Early impairment of somatosensory evoked potentials in very young children with achondroplasia with foramen magnum stenosis

Stefania Fornarino, Daniela Paola Rossi, Mariasavina Severino, Angela Pistorio, Anna Elsa Maria Allegri, Simona Martelli, Laura Doria Lamba, Paola Lanteri

Research output: Contribution to journalArticle

Abstract

Aim: To evaluate the contribution of somatosensory evoked potentials after median nerve (MN-SEPs) and posterior tibial nerve (PTN-SEPs) stimulation in functional assessment of cervical and lumbar spinal stenosis in children with achondroplasia. Method: We reviewed MN-SEPs, PTN-SEPs, and spinal magnetic resonance imaging (MRI) examinations performed in 58 patients with achondroplasia (25 males, 33 females; age range 21d-16y 10mo; mean age 4y 3mo [SD 4y 1mo]). Patients were subdivided into four age categories: <2 years, between 2 to 4 years, between 4 to 8 years, and ≥8 years. The peak latency of P37 for PTN-SEPs, the peak latencies of N11, N13, P14, and N20, and the N13-N20 interpeak latency (IPL) for MN-SEPs were collected; the diagnostic accuracy measures of these parameters (analysis of receiver operating characteristic [ROC] curves) with respect to the presence of foramen magnum or lumbar spinal stenosis were analysed in each age category. Results: The ROC curve analysis showed that the most sensitive parameter in detecting the presence of foramen magnum stenosis was P37 latency in the first two age categories (<2y and ≥2-4y; sensitivity 0.63, specificity 1.00, and sensitivity 1.00, specificity 0.75 respectively). In the third age category (≥4-8y), the most sensitive parameter in detecting the presence of foramen magnum stenosis was IPLs N13-N20 (sensitivity 0.73, specificity 0.87), whereas in the last age category (≥8y), the most important parameter was N20 latency (sensitivity 0.75, specificity 0.77). Interpretation: In children with achondroplasia, the cortical component of PTN-SEPs is more sensitive than the cortical component and central conduction time of MN-SEPs in detection of cervical spinal cord compression at early ages.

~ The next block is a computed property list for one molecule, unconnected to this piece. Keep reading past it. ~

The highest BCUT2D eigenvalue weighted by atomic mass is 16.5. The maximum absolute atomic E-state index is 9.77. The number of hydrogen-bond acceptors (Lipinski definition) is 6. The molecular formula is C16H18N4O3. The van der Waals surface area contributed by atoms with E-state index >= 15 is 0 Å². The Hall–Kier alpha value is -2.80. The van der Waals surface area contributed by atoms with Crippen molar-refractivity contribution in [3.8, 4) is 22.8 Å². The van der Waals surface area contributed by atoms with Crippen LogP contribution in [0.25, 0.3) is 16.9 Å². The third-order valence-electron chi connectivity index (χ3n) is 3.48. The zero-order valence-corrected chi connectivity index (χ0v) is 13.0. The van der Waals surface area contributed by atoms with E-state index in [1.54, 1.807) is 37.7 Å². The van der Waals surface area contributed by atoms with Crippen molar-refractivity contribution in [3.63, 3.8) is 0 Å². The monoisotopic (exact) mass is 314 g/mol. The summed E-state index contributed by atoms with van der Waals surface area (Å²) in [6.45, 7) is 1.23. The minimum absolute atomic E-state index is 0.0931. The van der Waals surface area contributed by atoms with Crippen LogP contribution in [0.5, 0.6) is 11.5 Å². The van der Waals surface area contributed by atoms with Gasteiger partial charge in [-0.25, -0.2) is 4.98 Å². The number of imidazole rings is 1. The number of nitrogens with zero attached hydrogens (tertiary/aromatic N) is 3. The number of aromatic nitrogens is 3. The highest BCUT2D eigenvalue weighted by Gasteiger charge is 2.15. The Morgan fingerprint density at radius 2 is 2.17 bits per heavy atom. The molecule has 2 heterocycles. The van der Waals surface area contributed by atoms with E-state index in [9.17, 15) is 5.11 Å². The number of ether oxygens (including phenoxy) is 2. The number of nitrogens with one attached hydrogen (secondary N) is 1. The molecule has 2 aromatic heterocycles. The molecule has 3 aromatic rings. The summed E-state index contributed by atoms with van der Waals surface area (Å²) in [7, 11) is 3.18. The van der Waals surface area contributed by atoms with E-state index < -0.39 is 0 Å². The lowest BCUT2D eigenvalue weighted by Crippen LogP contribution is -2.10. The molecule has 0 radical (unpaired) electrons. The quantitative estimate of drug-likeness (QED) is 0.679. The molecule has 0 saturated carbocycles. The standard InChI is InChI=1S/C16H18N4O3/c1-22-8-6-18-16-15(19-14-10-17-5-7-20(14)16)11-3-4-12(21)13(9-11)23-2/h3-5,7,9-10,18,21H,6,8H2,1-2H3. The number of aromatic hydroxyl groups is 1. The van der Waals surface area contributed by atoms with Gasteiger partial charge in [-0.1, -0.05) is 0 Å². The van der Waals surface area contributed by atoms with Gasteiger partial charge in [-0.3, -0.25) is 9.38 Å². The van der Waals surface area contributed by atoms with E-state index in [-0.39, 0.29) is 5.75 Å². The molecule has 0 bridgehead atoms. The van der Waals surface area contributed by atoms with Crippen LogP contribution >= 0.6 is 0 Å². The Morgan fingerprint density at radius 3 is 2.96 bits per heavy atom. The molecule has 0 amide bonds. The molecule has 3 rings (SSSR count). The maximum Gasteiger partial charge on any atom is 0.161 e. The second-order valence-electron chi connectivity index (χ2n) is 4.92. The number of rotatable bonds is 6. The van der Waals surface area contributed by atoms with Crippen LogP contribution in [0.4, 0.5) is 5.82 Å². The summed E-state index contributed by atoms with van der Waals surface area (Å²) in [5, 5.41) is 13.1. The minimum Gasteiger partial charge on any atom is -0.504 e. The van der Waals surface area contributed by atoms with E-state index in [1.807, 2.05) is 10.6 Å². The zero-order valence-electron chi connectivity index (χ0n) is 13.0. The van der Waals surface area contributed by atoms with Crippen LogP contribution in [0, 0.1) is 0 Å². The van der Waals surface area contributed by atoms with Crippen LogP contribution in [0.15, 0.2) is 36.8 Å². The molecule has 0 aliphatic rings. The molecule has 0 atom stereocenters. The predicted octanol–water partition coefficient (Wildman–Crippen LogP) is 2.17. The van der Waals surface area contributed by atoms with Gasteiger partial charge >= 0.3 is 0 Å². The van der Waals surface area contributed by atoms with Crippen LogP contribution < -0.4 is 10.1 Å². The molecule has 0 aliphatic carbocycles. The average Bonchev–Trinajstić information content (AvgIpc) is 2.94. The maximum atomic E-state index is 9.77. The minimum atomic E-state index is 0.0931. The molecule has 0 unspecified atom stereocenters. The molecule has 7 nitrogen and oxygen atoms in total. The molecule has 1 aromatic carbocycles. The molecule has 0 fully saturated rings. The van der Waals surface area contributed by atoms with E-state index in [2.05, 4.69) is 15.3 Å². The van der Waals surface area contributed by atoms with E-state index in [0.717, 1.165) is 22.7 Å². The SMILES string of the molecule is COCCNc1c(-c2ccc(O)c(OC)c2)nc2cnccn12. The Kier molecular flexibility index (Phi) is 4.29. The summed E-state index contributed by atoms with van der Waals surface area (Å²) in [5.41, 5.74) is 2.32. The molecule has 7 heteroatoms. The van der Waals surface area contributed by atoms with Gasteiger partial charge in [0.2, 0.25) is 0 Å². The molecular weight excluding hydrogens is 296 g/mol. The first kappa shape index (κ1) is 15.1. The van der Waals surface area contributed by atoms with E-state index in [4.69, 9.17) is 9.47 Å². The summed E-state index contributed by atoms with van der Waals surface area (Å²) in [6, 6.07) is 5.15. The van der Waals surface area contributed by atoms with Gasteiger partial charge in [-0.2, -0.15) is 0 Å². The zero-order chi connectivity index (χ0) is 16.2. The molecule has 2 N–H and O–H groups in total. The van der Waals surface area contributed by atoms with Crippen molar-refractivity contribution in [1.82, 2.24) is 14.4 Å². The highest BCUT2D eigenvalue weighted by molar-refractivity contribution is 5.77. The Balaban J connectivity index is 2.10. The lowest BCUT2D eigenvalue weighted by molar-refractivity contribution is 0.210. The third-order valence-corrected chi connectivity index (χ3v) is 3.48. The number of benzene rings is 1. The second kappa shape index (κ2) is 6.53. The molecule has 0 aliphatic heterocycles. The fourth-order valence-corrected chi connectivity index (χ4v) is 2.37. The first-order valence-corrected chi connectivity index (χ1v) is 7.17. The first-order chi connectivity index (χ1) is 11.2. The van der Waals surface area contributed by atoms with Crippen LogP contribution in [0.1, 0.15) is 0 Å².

Original languageEnglish
JournalDevelopmental Medicine and Child Neurology
DOIs
Publication statusAccepted/In press - 2016

ASJC Scopus subject areas

  • Pediatrics, Perinatology, and Child Health
  • Medicine(all)
  • Developmental Neuroscience
  • Clinical Neurology

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